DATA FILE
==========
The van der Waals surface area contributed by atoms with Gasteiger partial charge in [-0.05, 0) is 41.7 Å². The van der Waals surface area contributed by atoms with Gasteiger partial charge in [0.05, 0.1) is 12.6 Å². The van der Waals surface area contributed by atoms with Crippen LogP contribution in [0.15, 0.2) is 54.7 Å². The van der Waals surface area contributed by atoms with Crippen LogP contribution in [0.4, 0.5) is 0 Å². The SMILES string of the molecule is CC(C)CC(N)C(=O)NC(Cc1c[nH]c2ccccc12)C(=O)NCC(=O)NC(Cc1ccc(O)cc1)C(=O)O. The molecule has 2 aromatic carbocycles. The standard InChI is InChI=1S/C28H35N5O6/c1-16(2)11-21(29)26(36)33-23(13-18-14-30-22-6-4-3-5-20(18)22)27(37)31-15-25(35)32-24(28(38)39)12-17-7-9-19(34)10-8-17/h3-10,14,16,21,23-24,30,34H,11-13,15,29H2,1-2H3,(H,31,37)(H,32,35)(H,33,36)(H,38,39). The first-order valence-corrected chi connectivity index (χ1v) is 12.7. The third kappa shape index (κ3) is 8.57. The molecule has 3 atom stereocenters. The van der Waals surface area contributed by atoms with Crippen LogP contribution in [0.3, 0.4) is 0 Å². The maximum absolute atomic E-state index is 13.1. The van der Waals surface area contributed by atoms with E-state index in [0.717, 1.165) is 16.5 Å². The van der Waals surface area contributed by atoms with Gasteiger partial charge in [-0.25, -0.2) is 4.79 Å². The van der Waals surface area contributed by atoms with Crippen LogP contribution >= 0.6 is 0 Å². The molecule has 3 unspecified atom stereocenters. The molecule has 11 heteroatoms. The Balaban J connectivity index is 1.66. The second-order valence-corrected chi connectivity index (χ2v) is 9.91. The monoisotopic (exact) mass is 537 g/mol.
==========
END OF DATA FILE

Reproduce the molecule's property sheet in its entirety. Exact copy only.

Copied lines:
The van der Waals surface area contributed by atoms with Gasteiger partial charge in [-0.05, 0) is 41.7 Å². The van der Waals surface area contributed by atoms with Gasteiger partial charge in [0.05, 0.1) is 12.6 Å². The van der Waals surface area contributed by atoms with Crippen LogP contribution in [0.15, 0.2) is 54.7 Å². The van der Waals surface area contributed by atoms with Crippen LogP contribution in [0.4, 0.5) is 0 Å². The SMILES string of the molecule is CC(C)CC(N)C(=O)NC(Cc1c[nH]c2ccccc12)C(=O)NCC(=O)NC(Cc1ccc(O)cc1)C(=O)O. The molecule has 2 aromatic carbocycles. The standard InChI is InChI=1S/C28H35N5O6/c1-16(2)11-21(29)26(36)33-23(13-18-14-30-22-6-4-3-5-20(18)22)27(37)31-15-25(35)32-24(28(38)39)12-17-7-9-19(34)10-8-17/h3-10,14,16,21,23-24,30,34H,11-13,15,29H2,1-2H3,(H,31,37)(H,32,35)(H,33,36)(H,38,39). The first-order valence-corrected chi connectivity index (χ1v) is 12.7. The third kappa shape index (κ3) is 8.57. The molecule has 3 atom stereocenters. The van der Waals surface area contributed by atoms with Crippen LogP contribution in [0.3, 0.4) is 0 Å². The maximum absolute atomic E-state index is 13.1. The van der Waals surface area contributed by atoms with E-state index in [0.717, 1.165) is 16.5 Å². The van der Waals surface area contributed by atoms with Gasteiger partial charge in [-0.25, -0.2) is 4.79 Å². The van der Waals surface area contributed by atoms with Crippen LogP contribution >= 0.6 is 0 Å². The molecule has 3 unspecified atom stereocenters. The molecule has 11 heteroatoms. The Balaban J connectivity index is 1.66. The second-order valence-corrected chi connectivity index (χ2v) is 9.91. The monoisotopic (exact) mass is 537 g/mol.